Adventures on the high-seas, surfing, kayaking, wake boarding, boating, sailing, and of course swimming are events activities that lack Black participation. Water that has been subjugated to extremely cold temperatures, turning it into a crystalline, ice form also brings much shock and revulsion to Black people.
Peculiar then, that the Super Soaker - the zenith of Black inventiveness - would harness this element in weaponized form, when water brings such torment and angst to Black people.
Swimming pools more often than not have a paucity of Black people frolicking in either the shallow or deep end, while both beaches and lakes seem equally devoid of Black families enjoying the sun and surf together.
It has been reported that upwards to 60 -70 percent of Black people cannot swim: that Black people drown at three times the rate of white people; that white people are better swimmers and Black people better at sprinting; and all of these stories are corroborated by tragic nautical incidents involving Black people:
It’s a parent’s worst nightmare: Watching as your child dies just a few feet away while you stand by, helpless.
Maude Warner lived that agony this week when what was supposed to be a fun family outing devolved into tragedy. She, her kids, and some friends were picnicking on the bank of the Red River near their home in Shreveport, Louisiana. One of her sons, 15-year-old DeKendrix Warner, who could not swim, was playing in the shallows when he accidentally stepped off a submerged ledge into the deep. DeKendrix survived, but not before six of his siblings and friends drowned while trying to save him. Maude Warner lost three of her children that day: a 13-year-old daughter, and 14- and 17-year-old sons. Three of their friends also perished, brothers who were 18, 17, and 15 years old.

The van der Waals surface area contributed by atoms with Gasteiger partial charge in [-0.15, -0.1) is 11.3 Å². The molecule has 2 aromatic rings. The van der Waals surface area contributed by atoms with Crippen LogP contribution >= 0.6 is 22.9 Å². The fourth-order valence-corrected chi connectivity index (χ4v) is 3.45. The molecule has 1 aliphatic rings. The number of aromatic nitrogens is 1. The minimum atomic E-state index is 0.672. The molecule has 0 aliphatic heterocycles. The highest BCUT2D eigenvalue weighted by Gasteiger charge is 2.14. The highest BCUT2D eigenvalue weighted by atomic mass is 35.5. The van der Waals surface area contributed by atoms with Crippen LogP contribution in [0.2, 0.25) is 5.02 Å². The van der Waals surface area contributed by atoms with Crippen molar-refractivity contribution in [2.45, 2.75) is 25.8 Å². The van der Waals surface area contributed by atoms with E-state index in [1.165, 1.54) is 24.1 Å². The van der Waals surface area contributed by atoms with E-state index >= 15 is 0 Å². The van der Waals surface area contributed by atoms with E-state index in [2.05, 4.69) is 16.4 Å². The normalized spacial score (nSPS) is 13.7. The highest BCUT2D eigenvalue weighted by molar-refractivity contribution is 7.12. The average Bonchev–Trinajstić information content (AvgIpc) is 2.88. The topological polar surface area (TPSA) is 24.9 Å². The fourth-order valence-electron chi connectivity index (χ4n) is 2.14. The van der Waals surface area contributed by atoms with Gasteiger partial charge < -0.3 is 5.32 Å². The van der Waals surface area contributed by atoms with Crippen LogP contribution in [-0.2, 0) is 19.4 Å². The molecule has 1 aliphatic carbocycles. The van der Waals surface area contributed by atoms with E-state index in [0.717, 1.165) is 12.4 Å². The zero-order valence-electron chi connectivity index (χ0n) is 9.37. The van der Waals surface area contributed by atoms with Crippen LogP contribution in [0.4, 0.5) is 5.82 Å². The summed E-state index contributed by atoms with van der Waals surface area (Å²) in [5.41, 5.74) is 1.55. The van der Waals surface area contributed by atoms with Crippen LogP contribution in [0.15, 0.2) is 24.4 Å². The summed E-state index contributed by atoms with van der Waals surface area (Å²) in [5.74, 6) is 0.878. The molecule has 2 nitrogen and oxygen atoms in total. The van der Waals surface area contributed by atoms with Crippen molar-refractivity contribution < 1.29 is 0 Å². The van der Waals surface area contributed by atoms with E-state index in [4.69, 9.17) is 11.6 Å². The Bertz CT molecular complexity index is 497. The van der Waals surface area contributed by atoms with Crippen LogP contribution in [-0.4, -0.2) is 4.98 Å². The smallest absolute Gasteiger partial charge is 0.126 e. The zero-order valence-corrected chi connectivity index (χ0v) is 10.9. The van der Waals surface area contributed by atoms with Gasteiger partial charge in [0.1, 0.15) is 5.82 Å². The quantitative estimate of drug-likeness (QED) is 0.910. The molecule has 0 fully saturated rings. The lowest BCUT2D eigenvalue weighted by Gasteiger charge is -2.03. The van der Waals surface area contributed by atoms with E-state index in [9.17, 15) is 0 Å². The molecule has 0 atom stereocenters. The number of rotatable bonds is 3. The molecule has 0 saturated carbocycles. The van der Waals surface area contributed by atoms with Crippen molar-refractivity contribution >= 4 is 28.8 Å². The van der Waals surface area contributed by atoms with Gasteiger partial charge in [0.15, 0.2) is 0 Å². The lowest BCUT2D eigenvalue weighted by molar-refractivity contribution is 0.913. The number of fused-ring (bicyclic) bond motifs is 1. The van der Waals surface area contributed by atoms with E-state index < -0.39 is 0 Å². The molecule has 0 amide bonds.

None of them could swim.
Because of the victims’ race, the gruesome incident has swelled interest in an obscure yet startling statistic: Some 70 percent of African-American youth can’t swim, and drowning rates for young blacks are far higher than for whites. Every summer, the grim news reports roll out like clockwork. Two weeks ago, a 12-year-old boy drowned in a neighbor’s pool in Maryland; his uncle then drowned trying to save him. The week before that, a pair of teenage boys were found at the bottom of a swimming pool in Iowa. And a month prior to that, an 11-year-old boy drowned in a swimming pool on Long Island. In every case, the young victim was African American and did not know how to swim….
During the 20th century, racial segregation again conspired to drive blacks further from the water. Public swimming facilities that were built across the country in the early and mid-1900s were often for whites only. As Jeff Wiltse, author of Contested Waters: A Social History of Swimming Pools in America, told NPR, even in cities that did not have an official policy of segregation, “Whites set up, essentially, sentinel guards at the entrance to the pool, and when black swimmers tried to come in and access them, they were beaten up, sometimes with clubs.”
Perhaps because of these factors, even today, blacks appear to be more prone to hydrophobia than whites. Dr. Carol C. Irwin, assistant professor of health and sport sciences at the University of Memphis, is one of the authors of the latest study on swimming abilities among minorities, which surveyed more than 2,000 minority children and parents in Atlanta, Boston, Denver, Memphis, San Diego, and Minneapolis-St. Paul. “The parents and the kids fear drowning and injury when they are near the water,” she says. “We found this over and over again.”